You can also see glimpses of our society in other areas.  Like the citizens of the novel, we have begun to live vicariously through other mediums.  We trade personal interaction for time in front of our TVs.  We have friends over, not to talk to and learn from each other, but to watch other people's lives unfold on the screen.  A great example of this is how Mildred can't remember how she and Guy met, but she refers to the people on her TV as family.  Our real life experiences somehow feel less real than the things that happen in media.

The only real problem I had with this book was that it was so short.  I felt like there were so many themes and issues that could have been fleshed out more than they were.  I guess this is because Bradbury had to rent his typewriter, but still everything seems to happen almost too fast.  Guy goes from having no clue about what is in books to an enraged passion for them in what seems like a couple of days.  

Besides that quibble, this is certainly a book that should continue to be read.  Bradbury's imaginary future is eerily similar to our world, and it is important to head the warnings found here or our fate might be worse than the one at the end.  If you haven't read this one, you really should.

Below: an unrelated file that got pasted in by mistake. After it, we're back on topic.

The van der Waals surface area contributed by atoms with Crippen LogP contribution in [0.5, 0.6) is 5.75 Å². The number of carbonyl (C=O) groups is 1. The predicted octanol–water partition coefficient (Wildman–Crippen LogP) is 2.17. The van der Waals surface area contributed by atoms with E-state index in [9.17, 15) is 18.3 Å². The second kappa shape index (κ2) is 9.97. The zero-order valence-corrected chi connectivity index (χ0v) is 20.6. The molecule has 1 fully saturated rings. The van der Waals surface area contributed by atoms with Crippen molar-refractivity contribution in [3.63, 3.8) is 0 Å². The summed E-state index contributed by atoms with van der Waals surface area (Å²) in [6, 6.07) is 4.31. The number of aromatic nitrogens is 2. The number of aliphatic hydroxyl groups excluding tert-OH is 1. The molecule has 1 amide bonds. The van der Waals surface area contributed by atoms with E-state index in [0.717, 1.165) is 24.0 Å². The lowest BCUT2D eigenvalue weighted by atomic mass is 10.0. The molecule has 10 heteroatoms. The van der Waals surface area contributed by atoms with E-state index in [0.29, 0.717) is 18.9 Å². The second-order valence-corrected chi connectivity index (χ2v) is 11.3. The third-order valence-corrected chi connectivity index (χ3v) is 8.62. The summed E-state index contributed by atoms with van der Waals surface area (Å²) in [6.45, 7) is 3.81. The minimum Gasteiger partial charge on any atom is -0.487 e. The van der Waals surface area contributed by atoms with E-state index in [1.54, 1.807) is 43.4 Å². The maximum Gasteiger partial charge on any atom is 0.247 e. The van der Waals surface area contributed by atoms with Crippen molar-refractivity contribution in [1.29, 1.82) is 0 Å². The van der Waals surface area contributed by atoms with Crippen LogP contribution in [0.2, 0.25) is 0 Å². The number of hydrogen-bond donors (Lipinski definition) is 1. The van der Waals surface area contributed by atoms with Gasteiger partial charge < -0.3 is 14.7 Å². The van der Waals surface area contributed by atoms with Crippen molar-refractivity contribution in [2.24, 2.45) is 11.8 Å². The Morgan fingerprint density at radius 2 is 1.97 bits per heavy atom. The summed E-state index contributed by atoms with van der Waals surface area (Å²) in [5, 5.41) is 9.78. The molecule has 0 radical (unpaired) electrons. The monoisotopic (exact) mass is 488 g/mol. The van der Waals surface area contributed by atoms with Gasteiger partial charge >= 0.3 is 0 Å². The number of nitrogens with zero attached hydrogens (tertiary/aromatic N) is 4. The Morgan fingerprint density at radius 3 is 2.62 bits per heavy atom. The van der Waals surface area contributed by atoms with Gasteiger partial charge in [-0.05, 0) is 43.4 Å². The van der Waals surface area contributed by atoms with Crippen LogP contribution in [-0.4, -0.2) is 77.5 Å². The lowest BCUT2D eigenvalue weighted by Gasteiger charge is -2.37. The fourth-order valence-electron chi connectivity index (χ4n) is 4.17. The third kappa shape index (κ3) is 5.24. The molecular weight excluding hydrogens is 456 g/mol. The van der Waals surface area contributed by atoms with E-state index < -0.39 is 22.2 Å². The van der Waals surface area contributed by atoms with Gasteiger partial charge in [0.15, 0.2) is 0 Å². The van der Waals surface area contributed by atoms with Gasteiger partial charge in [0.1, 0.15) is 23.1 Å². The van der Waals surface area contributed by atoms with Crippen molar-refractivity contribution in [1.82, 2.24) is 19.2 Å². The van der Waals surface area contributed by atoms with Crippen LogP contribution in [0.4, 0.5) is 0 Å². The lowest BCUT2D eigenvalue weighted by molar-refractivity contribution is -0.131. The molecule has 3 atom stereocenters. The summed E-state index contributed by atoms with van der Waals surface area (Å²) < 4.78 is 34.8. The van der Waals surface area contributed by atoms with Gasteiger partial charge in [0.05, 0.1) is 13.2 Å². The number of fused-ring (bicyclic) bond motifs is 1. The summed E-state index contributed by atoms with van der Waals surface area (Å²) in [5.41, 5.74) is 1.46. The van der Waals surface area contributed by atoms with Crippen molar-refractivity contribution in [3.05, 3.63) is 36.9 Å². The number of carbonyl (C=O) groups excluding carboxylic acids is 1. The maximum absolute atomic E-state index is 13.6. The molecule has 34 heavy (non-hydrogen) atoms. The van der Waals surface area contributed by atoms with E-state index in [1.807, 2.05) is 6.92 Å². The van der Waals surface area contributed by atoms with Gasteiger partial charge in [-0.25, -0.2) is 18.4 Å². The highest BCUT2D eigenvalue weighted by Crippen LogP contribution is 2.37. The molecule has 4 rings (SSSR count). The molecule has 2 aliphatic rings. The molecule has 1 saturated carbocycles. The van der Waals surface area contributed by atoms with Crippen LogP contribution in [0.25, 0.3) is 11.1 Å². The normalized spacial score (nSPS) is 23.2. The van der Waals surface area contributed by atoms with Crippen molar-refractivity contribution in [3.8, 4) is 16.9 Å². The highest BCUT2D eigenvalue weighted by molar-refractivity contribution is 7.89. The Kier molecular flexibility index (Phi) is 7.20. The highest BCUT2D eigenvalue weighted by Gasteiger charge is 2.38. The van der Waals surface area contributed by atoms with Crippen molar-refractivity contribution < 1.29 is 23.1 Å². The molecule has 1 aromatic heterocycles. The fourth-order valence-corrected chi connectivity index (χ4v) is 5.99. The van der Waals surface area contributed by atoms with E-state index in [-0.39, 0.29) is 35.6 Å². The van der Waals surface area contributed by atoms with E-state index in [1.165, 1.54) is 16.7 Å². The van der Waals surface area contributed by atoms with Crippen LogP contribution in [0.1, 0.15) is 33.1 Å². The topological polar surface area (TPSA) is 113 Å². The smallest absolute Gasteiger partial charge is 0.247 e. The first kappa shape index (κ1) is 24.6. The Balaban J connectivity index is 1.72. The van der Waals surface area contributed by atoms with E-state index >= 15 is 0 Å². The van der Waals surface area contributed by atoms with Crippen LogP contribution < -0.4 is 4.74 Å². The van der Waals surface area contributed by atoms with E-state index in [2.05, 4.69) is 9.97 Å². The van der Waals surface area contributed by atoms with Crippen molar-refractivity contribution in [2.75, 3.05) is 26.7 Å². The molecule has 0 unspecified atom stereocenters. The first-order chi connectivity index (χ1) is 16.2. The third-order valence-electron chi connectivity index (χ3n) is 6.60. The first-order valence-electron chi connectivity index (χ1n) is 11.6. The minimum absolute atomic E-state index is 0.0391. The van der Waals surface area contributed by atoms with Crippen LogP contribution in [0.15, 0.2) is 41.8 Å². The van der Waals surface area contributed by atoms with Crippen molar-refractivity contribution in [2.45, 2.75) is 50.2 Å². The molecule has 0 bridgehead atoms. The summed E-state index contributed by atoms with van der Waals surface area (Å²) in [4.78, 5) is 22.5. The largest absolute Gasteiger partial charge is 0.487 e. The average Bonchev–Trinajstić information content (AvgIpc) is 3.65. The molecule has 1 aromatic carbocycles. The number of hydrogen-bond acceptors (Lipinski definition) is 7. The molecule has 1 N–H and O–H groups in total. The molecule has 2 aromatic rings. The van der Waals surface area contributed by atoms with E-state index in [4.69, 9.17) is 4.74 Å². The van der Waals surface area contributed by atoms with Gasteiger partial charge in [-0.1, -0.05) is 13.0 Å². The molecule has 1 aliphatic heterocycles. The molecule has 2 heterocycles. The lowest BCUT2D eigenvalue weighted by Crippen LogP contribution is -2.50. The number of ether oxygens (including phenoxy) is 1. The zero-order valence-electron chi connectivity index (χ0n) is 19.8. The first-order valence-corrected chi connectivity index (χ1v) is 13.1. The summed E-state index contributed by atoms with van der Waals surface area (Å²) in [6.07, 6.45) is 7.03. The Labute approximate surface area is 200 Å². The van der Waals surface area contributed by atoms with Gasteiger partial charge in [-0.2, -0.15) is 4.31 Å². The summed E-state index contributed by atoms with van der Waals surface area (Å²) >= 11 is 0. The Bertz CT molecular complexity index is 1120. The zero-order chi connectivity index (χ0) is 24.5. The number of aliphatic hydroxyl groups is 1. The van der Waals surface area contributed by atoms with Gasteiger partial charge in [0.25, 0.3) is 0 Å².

The Movie:

In 1966, a film adaptation was made starring Julie Chritie and Oskar Werner.  I have not seen it, but Bradbury was pleased with it.             

Thursday, April 3, 2014

Weekly Geek Revisited: Literary Soundtracks 2.0

I first began participating in the "Weekly Geeks" meme back in 2009 and continued on until its end in 2011.  For those of you who are unfamiliar with it, "Weekly Geeks" was a weekly meme for book bloggers to discuss various aspects of reading.  Topics were given, and we would each write a post pertaining to it.  I've decided to re-visit some of my favorite posts and update my thoughts and responses.

In August of 2009, I was honored to have one of my ideas chosen as the weekly meme.  I challenged other weekly geeks to list songs that reminded them of certain books or literary characters.  I also used this challenge as my farewell post to Weekly Geeks.  I've decided to try this again, but with a twist.  Instead of posting songs that remind me of certain books, I'm going to post some that are actually based on books.  I've scoured the internet and found songs based on some of personal favorite reads (and some yet to be read).

Rebecca by Meg & Dia